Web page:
by Anna Louise Stewart

“Ooooh, I don’t know,” said the young man at the coffee shop counter when I presented him with the flyer for Death Cafe — an idea that is currently sweeping the country.

I had asked to hang up the flyer on their news board and after getting the manager’s permission, the young man helped me find a spot for it.

“I know you are young and don’t think this pertains to you, but death is the big mystery,” I said. “There is no way of knowing when it will happen.”

“Jeez, that makes me feel better,” he replied with a surly voice. Then he smiled. “I guess I will look twice when crossing the train tracks on my way home this afternoon.”

My encounter in the coffee shop so perfectly illustrates the taboo of death in western culture.

It also shows that when given the chance and the safe space to talk about death, people gain new awareness and appreciation for life.

According to Jon Underwood, the founder of Death Cafe, it ultimately builds a desire to contribute to communal and global problem solving and support.

The practice of casual conversation on the topic of death while enjoying food was first created by Bernard Crettaz, a sociologist and anthropologist who organized 30 “Café Mortals” in Switzerland, France and Belgium beginning in 2004. Crettaz’s mission is to “liberate death from the tyranny of silence.”

In 2010, Jon Underwood, a Buddhist practitioner from East London, was working on a series of projects about death when he came across the work of Crettaz. Underwood included Crettaz’s concept under the name of Death Cafe as part of his own project called Impermanence, a website offering funeral advisory and support plus links to information on dying, death and bereavement.

The first Death Cafe was held in the UK in 2011 and facilitated by Jon’s mother Sue Barsky Reid, a psychotherapist who also formulated the concept for the social franchise that it has become.

Lizzy Miles is a personable and quirky Ohio thanatologist (death study scientist) and social worker with a passion for hospice and end-of-life issues. She was the first to introduce Death Cafe in the United Sates by putting the project on Kickstarter and hosting the first event in Columbus, Ohio, in 2012. To this date, the number of Death Cafe events held in Europe, North America and Australia is nearing 500.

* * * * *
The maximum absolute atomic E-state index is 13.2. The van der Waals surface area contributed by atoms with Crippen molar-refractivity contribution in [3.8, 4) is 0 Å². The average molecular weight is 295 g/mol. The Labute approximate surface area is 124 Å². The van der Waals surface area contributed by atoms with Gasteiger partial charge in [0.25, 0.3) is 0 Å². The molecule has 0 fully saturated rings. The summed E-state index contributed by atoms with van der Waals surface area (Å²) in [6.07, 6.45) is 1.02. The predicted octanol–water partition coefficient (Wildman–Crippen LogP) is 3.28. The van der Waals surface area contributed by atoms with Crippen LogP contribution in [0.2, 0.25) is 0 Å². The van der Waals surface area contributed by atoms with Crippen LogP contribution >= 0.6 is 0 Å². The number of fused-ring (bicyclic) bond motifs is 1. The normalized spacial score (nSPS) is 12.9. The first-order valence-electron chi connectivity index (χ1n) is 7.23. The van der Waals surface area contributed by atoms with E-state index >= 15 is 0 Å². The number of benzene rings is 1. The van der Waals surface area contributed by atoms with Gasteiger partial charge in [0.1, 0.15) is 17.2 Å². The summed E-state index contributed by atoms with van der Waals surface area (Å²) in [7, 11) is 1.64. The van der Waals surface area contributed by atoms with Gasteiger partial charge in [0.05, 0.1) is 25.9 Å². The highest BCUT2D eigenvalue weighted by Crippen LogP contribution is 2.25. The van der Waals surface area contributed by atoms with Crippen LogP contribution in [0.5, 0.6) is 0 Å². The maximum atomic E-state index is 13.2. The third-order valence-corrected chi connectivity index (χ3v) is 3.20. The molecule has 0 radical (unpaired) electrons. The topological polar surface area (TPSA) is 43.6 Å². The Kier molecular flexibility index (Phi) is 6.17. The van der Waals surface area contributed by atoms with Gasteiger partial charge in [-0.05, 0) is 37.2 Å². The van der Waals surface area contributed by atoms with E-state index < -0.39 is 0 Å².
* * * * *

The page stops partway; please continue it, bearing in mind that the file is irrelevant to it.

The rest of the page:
Death Cafe’s popularity is perhaps not a coincidence. The established funeral industry has been facing changes in recent years. There is a growing demand for more personalized and meaningful ceremonies tailored to the lifestyle of the deceased. What better way of facing the fact that your life could end at any given moment than planning your own funeral?

However, the broad appeal of Death Cafe is the informality of the setting, the camaraderie based in the fact that death is a common denominator across gender, race, age and status. It is inclusive — anybody with basic skills as a facilitator and an enthusiasm for death issues is invited to host one. It also targets a true need. As it turns out, people really do want to talk about death. Crettaz said that it brings out the authenticity in people. It is important to know, however, that Death Cafe is not a bereavement group and it is not grief counseling. Rather, it targets members of the larger community, regardless of direct experience with death.

The framework of Death Cafe is simple. Facilitators are asked to follow only a few guidelines:

  1. It should be a non-profit event. Donations or fundraising to cover expenses are permitted.

  2. There can be no intent of leading participants toward any particular compulsion, product or course of action, however well intended.

  3. It must be respectful to the individual and confidential.

  4. Tea and cake should be served.

When attending Death Cafe, it is important to be open and able to listen. It is advisable to speak only from your own direct experience. It is not meant to be a place for preaching a certain practice or viewpoint.

Jon Underwood’s finding that making peace with death actually increases people’s interest and involvement in global affairs is perhaps the most interesting aspect. “When we acknowledge that we are going to die, it falls back on ourselves to ask the question, Well, in this limited time that I’ve got, what’s important for me to do?” he says. Fear and the overwhelming nature of global problems is replaced with a desire to participate in the solutions.

The discussion brings greater awareness to our own everyday lives as well. It brings a precious mindfulness to the present, encouraging us to look twice before crossing the train tracks.

_Anna Louise Stewart hosted the first Death Cafe in Fort Collins in January, 2014. She is a death care worker based out of Crestone-End-Of-Life-Project and its sister project Informed Final Choices. She is also a massage therapist at Hands with Heart, specializing in the abdomen. <>, 970-290-7710, or